It’s something we all know about, yet a subject nobody will talk about, though it affects students everyday: trauma.
“I think it’s happening more and more, it’s a silent epidemic,” said Bellwood-Antis social worker Mrs. Julie Heckman.
Last Friday the Bellwood-Antis teachers and administrators used their in-service day to discuss student trauma and the effects of stress on students in school.
Mrs. Heckman, gave a presentation to the staff geared towards the distressing experiences students face and how to work with them efficiently in the classroom.
“I talked to them about how teachers can see signs of kids that are going through it and how to address it in the classroom,” said Mrs. Heckman. “I did hands on, if a child is going through this what you can do, actual ideas for teachers to intervene with students, strategies for teachers.”
Julie found student trauma to be a worthwhile instruction for teachers due to how common it is for students to have more outside stresses than the teachers know of.
“There’s so much more stress on kids now and so much more going on with kids that I think it’s important for teachers to know. I think it’s a combination of a lot of things,” she said. “Everybody wants everything right now. We’re not patient, not willing to wait or have conversations with people. There’s too much going on, they have social media, their friends, activities. It’s difficult to handle all those different things.”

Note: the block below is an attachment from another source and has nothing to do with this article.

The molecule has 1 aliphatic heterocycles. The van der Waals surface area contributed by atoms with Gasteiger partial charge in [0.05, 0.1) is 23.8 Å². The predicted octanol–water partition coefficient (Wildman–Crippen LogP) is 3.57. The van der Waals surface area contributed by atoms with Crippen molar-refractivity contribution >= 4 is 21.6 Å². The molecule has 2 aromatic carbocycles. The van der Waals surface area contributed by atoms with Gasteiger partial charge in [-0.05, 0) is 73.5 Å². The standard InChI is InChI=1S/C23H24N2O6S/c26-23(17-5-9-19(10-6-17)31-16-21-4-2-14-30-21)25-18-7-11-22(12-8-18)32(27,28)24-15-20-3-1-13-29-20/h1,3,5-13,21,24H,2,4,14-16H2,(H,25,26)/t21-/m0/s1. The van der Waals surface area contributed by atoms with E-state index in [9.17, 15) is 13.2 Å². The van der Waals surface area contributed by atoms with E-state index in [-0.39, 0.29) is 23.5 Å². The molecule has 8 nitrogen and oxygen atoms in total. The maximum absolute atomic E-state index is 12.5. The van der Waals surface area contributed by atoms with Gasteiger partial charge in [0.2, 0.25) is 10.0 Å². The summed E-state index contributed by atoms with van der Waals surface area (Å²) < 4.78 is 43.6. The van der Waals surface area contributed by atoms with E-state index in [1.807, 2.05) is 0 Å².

Mrs. Heckman went on to explain how student trauma affects others around the student.
“I gave them ideas on how it would affect a teacher and what they can do to take care of themselves because it’s a lot on teachers who are interacting with families who are going through it,” she said.
Mrs. Heckman’s presentation provided ways to discuss with parents the stress on their kids in an appropriate manner.
“I also talked to them on how to communicate with parents that might be going through it whether their child is going through it and they’re being affected by it, or they went through a trauma themselves and the child is getting the backlash, how to interact with those parents and how to be patient with them,” Mrs, Heckman said.
High school math teacher Mrs. Dawn Frank found the lesson on student trauma very beneficial.
“Often there’s a lot of things going on in student’s lives we’re not filtered into,” said Mrs. Frank. “Its nice to know that if you’re off kilter during class it’s not just something that happened five minutes ago, it’s something bigger. It’s important to have a head’s up, maybe not going into big detail, but just if a specific someone is having a hard time. When she (Mrs. Heckman) brought up how many students she sees in a day, none of us really knew how many it was.”
Mrs. Heckman’s instruction on what teachers can do was simple, and much of it came down to awareness.
“Always have your eyes out for it and be aware that anybody can be going through it, and if you don’t think they are just always have your eyes on students and be willing to listen,” Mrs. Heckman said.
Mrs. Heckman’s goal was not only to inform on how to help, but to remind teachers their impact on students’ lives.
“Teachers need to know that they’re really important and they have power in these kids lives and just not to forget how important they are to kids.”